Midsummer – A great outdoor family celebration
For many Swedes, midsummer is one of the most important and beautiful festivals of the year, practically the summery counterpart to Christmas. The light, the warmth and the short summer are celebrated – mostly with friends or family in the country.
By far the largest midsummer celebration takes place in the 6000-inhabitant village of Leksand, which is located on the southern foothills of Lake Siljan. Here, minstrels who come across the water on historic church boats and bring flower wreaths and flower garlands for the maypole, offer an impressive picture. There is also a lot of celebrations in Tällberg, one of the most famous places for traditional midsummer celebrations. There is singing and dancing on midsummer evening and a musical evening in Hantverksgården on midsummer day.
On Friday, midsummer evening, flowers are picked and the flower wreaths are woven for the maypole. The tree is a decorated pole and looks a little different in the different regions of the country. As soon as the maypole has been erected in a public square, the actual festival begins. There is a lot of dancing and singing. Traditional games and traditional dance songs are also performed. Young and old alike have a lot of fun.
After the dance around the maypole, the typical midsummer dinner is served. These include new potatoes with dill, herring, sour cream, and red onions. Afterwards, grilled dishes such as salmon, hot dogs or spare ribs are often on the table and the first strawberries of the summer with cream are a must for dessert. At the traditional midsummer festival there is a lot of drinking, whereby the schnapps is always introduced with a song.
In 1628 the royal warship “Vasa” sank on its maiden voyage before it could leave the port of Stockholm. Three centuries later, the Vasa was salvaged and fully restored.
The Vasa Museum in Stockholm is a must for visitors to the city and the most visited museum in Sweden.
Vasa Museum – setup and exhibitions
The museum is located in a dark, spacious hall. Despite the flow of visitors, it is rarely crowded here. The center of the maritime museum is the imposing and richly decorated Vasa. Ornate carvings and over 700 sculptures can be admired here. The ship’s cargo at the time is also very interesting. Galleries allow the vasa to be viewed from all angles. On the different levels, models, films and simulations clearly explain the construction, sinking, salvage and restoration of the warship. There is also information and exhibits on the historical background and life on board.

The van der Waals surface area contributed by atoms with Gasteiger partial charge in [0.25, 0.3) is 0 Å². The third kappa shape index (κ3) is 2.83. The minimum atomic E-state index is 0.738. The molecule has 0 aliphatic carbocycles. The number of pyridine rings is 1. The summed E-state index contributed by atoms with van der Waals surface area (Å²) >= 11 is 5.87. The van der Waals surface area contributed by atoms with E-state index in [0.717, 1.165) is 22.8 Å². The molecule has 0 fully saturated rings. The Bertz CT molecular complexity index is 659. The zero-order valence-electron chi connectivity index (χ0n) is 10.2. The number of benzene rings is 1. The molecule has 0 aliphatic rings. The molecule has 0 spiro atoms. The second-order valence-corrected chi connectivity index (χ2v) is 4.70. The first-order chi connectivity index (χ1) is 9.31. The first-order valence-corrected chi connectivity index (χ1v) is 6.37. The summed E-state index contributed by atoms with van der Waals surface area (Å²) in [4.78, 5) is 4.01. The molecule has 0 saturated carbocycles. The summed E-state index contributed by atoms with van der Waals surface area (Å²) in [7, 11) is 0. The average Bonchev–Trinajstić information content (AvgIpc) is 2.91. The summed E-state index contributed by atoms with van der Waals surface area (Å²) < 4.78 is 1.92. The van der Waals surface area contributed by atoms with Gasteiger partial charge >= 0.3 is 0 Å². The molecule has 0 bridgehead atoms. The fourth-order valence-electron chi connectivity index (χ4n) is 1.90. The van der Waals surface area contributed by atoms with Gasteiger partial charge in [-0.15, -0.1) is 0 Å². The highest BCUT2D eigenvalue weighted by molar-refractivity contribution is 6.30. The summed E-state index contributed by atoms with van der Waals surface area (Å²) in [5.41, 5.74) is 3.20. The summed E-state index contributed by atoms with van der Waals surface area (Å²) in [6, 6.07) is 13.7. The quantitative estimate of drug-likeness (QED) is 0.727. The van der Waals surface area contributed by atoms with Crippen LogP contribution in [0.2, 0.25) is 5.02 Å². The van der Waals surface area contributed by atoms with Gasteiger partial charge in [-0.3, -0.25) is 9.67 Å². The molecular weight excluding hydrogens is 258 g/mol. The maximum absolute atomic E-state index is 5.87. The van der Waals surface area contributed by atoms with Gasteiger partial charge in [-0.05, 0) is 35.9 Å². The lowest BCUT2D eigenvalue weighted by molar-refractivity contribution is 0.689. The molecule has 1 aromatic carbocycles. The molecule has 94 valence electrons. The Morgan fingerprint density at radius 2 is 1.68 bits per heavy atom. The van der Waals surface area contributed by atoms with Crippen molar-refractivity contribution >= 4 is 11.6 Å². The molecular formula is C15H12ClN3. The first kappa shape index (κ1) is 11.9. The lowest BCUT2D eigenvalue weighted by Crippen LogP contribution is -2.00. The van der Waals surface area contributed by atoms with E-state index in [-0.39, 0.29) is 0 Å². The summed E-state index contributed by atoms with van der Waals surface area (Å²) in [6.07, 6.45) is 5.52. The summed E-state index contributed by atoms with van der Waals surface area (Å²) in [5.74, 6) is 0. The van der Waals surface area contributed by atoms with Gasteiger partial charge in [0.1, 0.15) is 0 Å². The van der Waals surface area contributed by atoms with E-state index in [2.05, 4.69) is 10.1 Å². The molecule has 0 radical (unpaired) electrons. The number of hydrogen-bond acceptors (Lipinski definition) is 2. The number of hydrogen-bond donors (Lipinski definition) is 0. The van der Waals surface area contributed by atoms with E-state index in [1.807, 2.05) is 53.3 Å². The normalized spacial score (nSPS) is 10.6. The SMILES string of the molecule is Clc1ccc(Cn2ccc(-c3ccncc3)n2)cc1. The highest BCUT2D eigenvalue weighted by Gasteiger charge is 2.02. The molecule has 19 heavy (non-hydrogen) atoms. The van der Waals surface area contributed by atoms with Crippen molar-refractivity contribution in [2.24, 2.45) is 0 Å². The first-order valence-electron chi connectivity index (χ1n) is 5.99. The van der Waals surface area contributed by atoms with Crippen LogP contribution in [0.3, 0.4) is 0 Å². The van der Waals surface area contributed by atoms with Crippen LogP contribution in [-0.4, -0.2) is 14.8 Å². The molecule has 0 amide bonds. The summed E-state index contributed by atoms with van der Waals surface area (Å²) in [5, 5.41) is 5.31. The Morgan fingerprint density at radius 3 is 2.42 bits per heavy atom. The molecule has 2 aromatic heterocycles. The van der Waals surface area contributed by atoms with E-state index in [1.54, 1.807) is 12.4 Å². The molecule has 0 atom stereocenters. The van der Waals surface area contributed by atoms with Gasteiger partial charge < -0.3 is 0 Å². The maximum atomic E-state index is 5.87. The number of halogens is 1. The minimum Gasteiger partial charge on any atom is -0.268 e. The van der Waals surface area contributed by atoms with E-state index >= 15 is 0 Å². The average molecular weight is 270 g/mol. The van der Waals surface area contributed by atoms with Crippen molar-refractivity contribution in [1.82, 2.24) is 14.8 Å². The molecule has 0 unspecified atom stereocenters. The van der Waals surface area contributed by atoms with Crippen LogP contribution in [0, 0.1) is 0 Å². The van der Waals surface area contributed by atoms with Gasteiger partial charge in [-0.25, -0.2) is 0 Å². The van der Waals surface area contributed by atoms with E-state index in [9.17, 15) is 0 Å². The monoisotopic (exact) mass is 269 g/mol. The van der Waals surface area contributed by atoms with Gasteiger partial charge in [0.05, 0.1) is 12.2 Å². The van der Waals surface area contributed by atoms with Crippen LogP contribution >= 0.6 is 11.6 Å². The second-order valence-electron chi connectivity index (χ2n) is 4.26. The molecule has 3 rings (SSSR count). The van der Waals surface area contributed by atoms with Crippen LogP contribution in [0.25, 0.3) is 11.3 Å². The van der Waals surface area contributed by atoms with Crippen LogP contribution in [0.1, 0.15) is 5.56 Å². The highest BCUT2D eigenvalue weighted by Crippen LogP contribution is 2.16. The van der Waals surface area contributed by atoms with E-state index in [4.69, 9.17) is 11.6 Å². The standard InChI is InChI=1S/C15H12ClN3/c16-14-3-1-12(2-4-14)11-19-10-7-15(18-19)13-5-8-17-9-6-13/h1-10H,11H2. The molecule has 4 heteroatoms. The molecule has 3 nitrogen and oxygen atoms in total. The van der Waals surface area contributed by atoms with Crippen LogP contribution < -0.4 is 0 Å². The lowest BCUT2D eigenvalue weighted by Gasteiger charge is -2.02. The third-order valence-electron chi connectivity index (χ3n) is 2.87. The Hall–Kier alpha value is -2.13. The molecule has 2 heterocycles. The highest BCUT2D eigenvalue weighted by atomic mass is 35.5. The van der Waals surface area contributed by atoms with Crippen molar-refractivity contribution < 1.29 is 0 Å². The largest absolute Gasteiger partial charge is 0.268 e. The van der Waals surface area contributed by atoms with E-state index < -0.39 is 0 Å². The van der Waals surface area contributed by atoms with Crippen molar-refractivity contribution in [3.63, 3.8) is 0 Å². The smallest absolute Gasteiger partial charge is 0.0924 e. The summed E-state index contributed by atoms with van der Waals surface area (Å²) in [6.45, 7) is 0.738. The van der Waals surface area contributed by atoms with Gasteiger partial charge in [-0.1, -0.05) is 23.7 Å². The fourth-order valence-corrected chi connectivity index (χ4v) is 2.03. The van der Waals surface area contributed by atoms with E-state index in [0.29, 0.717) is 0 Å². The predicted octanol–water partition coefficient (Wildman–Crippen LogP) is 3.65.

The Vasa Museum is located on the island of Djurgarden, which can be easily reached by public transport or on foot from downtown Stockholm. From the outside, the museum can be seen from afar thanks to its large copper roof and stylistic masts. The museum is barrier-free and accessible for wheelchair users and prams, and lifts run between the galleries. There is a restaurant with small dishes, including options for vegetarians and allergy sufferers, as well as a shop. Tours of the museum are available in English and Swedish.
Trosa in Sweden
Romance on the bank of the river
The small river Trosaan meanders leisurely through one of the most romantic places in Sweden. Trosa got its name from this body of water, which flows into the Baltic Sea shortly afterwards, was an important transshipment point for goods of all kinds as early as the 15th century and served as a fishing port until a little over a hundred years ago. More recently, the place, an hour south of Stockholm, has turned into a magnet for artists and writers. Among other things, the poet Erik Sjöberg, who wrote his romantic writings under the pseudonym “Vitalis”, settled here in the province of Södermanland.
The threshold to the Sörmlands Archipelago
Today it is the pastel-colored wooden houses with their carvings that attract visitors to Trosa. The narrow streets on the river are, as always, cobblestone and the ambience exudes calm and the flair of the Swedish way of life. This place is something like the threshold to the Sörmlands Archipelago, which is largely a nature reserve and in which there are over 2,600 islands in an impressive archipelago.
A seaside resort on the banks of the river
In the late 19th century, Trosa changed from an area mainly inhabited by fishermen to an important seaside resort in the region with friendly small hotels, cafes, restaurants and shops. The old tanner’s yard has been converted into a museum and work is carried out in the workshops on the river in all seasons. Boat trips to the scissors and the nature reserve on the island of Kramö are offered from the numerous landing stages.
A pier at the “end of the world”
According to historical documents, the town church of Trosa was consecrated in 1711 and, with its Carolinian baroque, is the oldest building in the small community. The church remained intact in the so-called “Russian fire” of 1719. At the pier there is a stone rondall, which the locals have called “butter churn”. Here all roads end in Trosa, which led to the fact that the place is also known as “The end of the world”. The people in Trosa understand this as a term of endearment.